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Read the NSA's Exceedingly Weird Guide to the Internet

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The NSA's headquarters in Fort Meade, Maryland. (Photo: Public Domain)

A version of this story originally appeared on Muckrock.com.

The NSA has a well-earned reputation for being one of the tougher agencies to get records out of, making those rare FOIA wins all the sweeter. In the case of Untangling the Web, the agency’s 2007 guide to internet research, the fact that the records in question just so happen to be absolutely insane are just icing on the cake - or as the guide would put it, “the nectar on the ambrosia.”

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MuckRock’s Michael Morisy initially requested the guide after finding an entry on Google Books. A month later, the NSA responded with a complete release, minus the author’s names …

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Which was a bit odd, seeing as Michael had provided them in his initial request. But hey, gift horses and all that.

Now, at 650 pages, there’s far too much to go into depth here, but fortunately, as you can see from the table of contents …

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you don’t have to go very far before this takes a hard turn into “Dungeons and Dragons campaign/Classics major’s undergraduate thesis” territory.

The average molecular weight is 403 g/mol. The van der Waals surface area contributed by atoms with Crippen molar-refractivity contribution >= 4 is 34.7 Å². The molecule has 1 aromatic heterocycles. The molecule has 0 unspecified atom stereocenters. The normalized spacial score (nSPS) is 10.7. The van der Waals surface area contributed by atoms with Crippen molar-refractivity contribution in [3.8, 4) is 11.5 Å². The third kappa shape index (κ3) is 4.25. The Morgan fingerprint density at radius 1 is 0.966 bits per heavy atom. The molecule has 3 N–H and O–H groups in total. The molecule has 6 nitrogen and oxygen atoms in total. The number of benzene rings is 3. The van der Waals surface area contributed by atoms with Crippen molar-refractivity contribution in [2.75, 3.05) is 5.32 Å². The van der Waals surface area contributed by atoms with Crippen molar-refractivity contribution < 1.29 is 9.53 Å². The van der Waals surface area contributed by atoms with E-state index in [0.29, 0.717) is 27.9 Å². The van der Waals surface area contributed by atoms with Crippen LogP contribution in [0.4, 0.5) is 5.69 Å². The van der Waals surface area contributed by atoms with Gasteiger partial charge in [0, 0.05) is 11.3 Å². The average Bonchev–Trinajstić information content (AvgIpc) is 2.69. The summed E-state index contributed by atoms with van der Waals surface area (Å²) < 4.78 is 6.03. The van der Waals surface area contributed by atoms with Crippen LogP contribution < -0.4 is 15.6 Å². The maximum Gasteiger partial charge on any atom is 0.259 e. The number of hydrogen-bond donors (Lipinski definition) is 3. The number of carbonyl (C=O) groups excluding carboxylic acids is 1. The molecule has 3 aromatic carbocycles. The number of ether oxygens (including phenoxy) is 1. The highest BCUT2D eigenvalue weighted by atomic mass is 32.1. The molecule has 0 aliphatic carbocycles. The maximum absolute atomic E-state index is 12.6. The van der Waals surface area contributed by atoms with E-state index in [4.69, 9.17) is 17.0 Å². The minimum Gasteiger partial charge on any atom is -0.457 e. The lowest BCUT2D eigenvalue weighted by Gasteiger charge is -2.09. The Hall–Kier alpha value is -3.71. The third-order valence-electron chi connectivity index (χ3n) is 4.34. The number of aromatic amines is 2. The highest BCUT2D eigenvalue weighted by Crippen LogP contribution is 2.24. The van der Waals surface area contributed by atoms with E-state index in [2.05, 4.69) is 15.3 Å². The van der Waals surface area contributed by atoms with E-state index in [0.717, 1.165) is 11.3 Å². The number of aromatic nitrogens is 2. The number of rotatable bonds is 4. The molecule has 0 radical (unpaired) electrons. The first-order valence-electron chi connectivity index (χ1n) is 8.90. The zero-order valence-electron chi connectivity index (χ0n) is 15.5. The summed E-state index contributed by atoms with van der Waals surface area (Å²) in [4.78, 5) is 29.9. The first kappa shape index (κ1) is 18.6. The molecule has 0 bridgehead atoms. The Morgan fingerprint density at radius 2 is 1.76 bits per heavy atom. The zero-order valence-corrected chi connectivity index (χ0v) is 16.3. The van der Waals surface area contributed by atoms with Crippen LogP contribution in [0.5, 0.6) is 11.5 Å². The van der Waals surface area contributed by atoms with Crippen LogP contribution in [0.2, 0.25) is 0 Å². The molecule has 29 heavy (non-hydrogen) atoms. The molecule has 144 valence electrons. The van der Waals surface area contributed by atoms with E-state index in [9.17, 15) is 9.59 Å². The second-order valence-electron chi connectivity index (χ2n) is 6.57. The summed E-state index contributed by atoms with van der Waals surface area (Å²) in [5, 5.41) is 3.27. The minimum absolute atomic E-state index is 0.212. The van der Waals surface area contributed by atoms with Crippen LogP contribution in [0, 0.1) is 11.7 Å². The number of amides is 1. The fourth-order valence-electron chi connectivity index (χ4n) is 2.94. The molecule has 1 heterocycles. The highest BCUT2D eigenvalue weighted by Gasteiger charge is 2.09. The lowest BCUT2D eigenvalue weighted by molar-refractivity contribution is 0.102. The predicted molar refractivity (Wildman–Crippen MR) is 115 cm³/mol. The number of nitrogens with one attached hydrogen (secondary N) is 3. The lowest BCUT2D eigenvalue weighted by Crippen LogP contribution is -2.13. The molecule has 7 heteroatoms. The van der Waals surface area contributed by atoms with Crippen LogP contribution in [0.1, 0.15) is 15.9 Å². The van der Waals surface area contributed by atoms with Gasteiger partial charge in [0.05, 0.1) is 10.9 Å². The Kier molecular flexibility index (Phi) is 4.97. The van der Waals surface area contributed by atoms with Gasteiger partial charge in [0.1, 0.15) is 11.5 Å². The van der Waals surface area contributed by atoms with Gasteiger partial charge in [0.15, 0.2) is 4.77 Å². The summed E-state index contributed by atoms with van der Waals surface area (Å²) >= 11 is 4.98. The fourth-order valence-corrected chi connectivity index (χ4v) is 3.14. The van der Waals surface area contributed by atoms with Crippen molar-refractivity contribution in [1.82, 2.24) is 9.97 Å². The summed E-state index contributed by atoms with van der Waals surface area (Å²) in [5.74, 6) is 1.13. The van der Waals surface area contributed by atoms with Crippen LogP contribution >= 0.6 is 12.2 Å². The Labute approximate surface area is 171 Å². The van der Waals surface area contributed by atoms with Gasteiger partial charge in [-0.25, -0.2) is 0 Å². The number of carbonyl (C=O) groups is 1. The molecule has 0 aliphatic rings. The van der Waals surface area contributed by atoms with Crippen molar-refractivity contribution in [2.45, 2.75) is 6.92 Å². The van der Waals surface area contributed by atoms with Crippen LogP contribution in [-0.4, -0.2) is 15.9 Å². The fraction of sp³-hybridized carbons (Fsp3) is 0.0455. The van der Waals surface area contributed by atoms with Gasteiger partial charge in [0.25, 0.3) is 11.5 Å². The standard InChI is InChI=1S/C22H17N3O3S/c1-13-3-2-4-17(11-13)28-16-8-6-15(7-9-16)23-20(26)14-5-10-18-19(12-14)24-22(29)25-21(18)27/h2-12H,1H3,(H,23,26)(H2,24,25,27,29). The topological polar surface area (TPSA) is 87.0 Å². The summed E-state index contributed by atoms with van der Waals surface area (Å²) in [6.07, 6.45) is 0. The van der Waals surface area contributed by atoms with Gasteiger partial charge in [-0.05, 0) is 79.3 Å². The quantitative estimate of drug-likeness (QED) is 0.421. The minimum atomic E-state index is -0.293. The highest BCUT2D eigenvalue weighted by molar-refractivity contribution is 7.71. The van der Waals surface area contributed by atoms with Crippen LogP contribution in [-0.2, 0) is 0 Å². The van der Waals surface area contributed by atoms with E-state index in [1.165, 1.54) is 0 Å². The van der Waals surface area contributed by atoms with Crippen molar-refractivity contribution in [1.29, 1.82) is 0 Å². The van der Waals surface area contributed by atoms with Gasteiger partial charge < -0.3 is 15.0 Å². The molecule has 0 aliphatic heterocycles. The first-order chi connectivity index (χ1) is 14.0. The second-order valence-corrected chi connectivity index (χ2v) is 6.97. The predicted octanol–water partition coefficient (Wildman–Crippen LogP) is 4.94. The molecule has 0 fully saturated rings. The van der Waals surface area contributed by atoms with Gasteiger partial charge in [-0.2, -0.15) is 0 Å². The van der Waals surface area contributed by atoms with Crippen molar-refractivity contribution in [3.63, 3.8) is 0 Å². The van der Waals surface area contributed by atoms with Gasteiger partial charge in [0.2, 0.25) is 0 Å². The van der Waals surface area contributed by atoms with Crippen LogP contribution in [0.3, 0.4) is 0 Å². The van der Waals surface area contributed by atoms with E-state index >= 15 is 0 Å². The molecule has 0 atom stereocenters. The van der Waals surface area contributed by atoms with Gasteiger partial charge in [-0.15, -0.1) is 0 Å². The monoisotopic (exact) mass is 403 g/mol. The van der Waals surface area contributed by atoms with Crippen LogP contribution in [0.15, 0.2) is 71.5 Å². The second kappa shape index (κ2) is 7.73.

The preface employs a comical number of metaphors to describe what the internet is and isn’t - sometimes two a paragraph. But don’t take our word for it!

According to the NSA, the internet is …

A Persian’s personal library:

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Sisyphus’ boulder …

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A Freudian psycho-sexual pleasure palace …

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A Borgesian world-consuming knowledge-cancer …

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A labyrinth (with bonus Mino-Troll):

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Two quick asides - one, in case your memory needed jogging as to what aclew was, the footnote helpfully provides that information …

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and two, before you cry foul that the beast in the center of the labyrinth isclearly a centaur, Ovid technically just describes the Minotaur as “half-man and half-bull” without specifying which half is which, so that interpretation is valid, if a bit needlessly obscure.

But while we’re on the subject of pedantic footnotes …

A shape-changing sea-god:

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And finally, jumping ahead 600 pages, an endless frontier/a cemetery of dead ideas/a reminder of your aunt’s 15-minutes of fame:

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After that journey of discovery, Untangling the Web ends perhaps the only way it could: with a back cover design that looks cribbed from a ‘90s Christian rock album.

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Read the full thing here.


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